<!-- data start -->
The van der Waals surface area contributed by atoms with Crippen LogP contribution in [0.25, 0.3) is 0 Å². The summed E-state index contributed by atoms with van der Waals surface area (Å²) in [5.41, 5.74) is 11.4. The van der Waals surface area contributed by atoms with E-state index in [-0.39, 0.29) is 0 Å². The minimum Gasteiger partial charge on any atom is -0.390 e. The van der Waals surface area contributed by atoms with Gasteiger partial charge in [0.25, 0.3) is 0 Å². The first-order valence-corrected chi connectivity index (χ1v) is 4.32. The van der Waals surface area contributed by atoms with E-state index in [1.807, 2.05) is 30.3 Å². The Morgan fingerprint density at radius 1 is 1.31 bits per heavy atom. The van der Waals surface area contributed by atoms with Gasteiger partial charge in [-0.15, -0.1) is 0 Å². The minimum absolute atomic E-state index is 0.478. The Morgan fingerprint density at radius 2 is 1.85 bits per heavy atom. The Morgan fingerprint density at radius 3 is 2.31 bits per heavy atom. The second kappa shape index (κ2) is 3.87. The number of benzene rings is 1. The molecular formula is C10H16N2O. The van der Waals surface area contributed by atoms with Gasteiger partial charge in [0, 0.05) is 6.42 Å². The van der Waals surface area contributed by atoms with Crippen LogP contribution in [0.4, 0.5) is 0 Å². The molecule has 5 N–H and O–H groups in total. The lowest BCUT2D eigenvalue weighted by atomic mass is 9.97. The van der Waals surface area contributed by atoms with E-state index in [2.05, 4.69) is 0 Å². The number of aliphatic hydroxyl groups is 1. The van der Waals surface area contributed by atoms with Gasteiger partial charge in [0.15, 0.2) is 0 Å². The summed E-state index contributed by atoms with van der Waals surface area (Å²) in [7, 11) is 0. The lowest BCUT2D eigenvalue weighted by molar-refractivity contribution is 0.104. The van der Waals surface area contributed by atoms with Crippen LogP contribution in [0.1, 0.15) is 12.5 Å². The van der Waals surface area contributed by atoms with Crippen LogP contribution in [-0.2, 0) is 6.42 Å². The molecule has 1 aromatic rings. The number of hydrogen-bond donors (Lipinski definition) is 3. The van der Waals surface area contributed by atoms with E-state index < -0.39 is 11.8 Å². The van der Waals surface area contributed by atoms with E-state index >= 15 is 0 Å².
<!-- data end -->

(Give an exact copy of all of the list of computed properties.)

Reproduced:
The van der Waals surface area contributed by atoms with Crippen LogP contribution in [0.25, 0.3) is 0 Å². The summed E-state index contributed by atoms with van der Waals surface area (Å²) in [5.41, 5.74) is 11.4. The van der Waals surface area contributed by atoms with E-state index in [-0.39, 0.29) is 0 Å². The minimum Gasteiger partial charge on any atom is -0.390 e. The van der Waals surface area contributed by atoms with Gasteiger partial charge in [0.25, 0.3) is 0 Å². The first-order valence-corrected chi connectivity index (χ1v) is 4.32. The van der Waals surface area contributed by atoms with E-state index in [1.807, 2.05) is 30.3 Å². The Morgan fingerprint density at radius 1 is 1.31 bits per heavy atom. The van der Waals surface area contributed by atoms with Gasteiger partial charge in [-0.15, -0.1) is 0 Å². The minimum absolute atomic E-state index is 0.478. The Morgan fingerprint density at radius 2 is 1.85 bits per heavy atom. The Morgan fingerprint density at radius 3 is 2.31 bits per heavy atom. The second kappa shape index (κ2) is 3.87. The number of benzene rings is 1. The molecular formula is C10H16N2O. The van der Waals surface area contributed by atoms with Gasteiger partial charge in [0, 0.05) is 6.42 Å². The van der Waals surface area contributed by atoms with Crippen LogP contribution in [0.4, 0.5) is 0 Å². The molecule has 5 N–H and O–H groups in total. The lowest BCUT2D eigenvalue weighted by atomic mass is 9.97. The van der Waals surface area contributed by atoms with E-state index in [2.05, 4.69) is 0 Å². The number of aliphatic hydroxyl groups is 1. The van der Waals surface area contributed by atoms with Gasteiger partial charge in [0.15, 0.2) is 0 Å². The summed E-state index contributed by atoms with van der Waals surface area (Å²) in [7, 11) is 0. The lowest BCUT2D eigenvalue weighted by molar-refractivity contribution is 0.104. The van der Waals surface area contributed by atoms with Crippen LogP contribution in [0.1, 0.15) is 12.5 Å². The van der Waals surface area contributed by atoms with Crippen LogP contribution in [-0.2, 0) is 6.42 Å². The molecule has 1 aromatic rings. The number of hydrogen-bond donors (Lipinski definition) is 3. The van der Waals surface area contributed by atoms with E-state index < -0.39 is 11.8 Å². The van der Waals surface area contributed by atoms with E-state index >= 15 is 0 Å².